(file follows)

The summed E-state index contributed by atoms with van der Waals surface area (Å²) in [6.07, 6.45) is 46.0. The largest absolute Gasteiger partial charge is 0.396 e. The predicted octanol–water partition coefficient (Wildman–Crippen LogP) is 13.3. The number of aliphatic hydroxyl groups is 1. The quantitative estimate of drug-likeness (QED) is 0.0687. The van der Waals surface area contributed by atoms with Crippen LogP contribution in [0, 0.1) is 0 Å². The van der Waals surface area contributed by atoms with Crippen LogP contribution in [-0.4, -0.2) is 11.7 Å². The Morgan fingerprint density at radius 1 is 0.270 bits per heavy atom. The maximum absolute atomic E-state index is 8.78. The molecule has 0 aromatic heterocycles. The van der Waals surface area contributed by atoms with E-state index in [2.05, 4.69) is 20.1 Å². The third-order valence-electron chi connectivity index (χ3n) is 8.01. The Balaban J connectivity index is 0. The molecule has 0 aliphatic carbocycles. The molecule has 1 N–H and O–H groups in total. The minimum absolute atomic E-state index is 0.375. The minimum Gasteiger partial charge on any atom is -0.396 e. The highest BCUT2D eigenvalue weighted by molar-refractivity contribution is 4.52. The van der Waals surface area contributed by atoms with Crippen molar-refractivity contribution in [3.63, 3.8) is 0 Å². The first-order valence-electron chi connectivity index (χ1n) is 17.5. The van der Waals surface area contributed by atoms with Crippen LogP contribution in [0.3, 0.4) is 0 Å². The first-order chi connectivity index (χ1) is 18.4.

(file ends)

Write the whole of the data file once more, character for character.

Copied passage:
The summed E-state index contributed by atoms with van der Waals surface area (Å²) in [6.07, 6.45) is 46.0. The largest absolute Gasteiger partial charge is 0.396 e. The predicted octanol–water partition coefficient (Wildman–Crippen LogP) is 13.3. The number of aliphatic hydroxyl groups is 1. The quantitative estimate of drug-likeness (QED) is 0.0687. The van der Waals surface area contributed by atoms with Crippen LogP contribution in [0, 0.1) is 0 Å². The van der Waals surface area contributed by atoms with Crippen LogP contribution in [-0.4, -0.2) is 11.7 Å². The Morgan fingerprint density at radius 1 is 0.270 bits per heavy atom. The maximum absolute atomic E-state index is 8.78. The molecule has 0 aromatic heterocycles. The van der Waals surface area contributed by atoms with E-state index in [2.05, 4.69) is 20.1 Å². The third-order valence-electron chi connectivity index (χ3n) is 8.01. The Balaban J connectivity index is 0. The molecule has 0 aliphatic carbocycles. The molecule has 1 N–H and O–H groups in total. The minimum absolute atomic E-state index is 0.375. The minimum Gasteiger partial charge on any atom is -0.396 e. The highest BCUT2D eigenvalue weighted by molar-refractivity contribution is 4.52. The van der Waals surface area contributed by atoms with Crippen molar-refractivity contribution in [3.63, 3.8) is 0 Å². The first-order valence-electron chi connectivity index (χ1n) is 17.5. The van der Waals surface area contributed by atoms with Crippen LogP contribution in [0.3, 0.4) is 0 Å². The first-order chi connectivity index (χ1) is 18.4.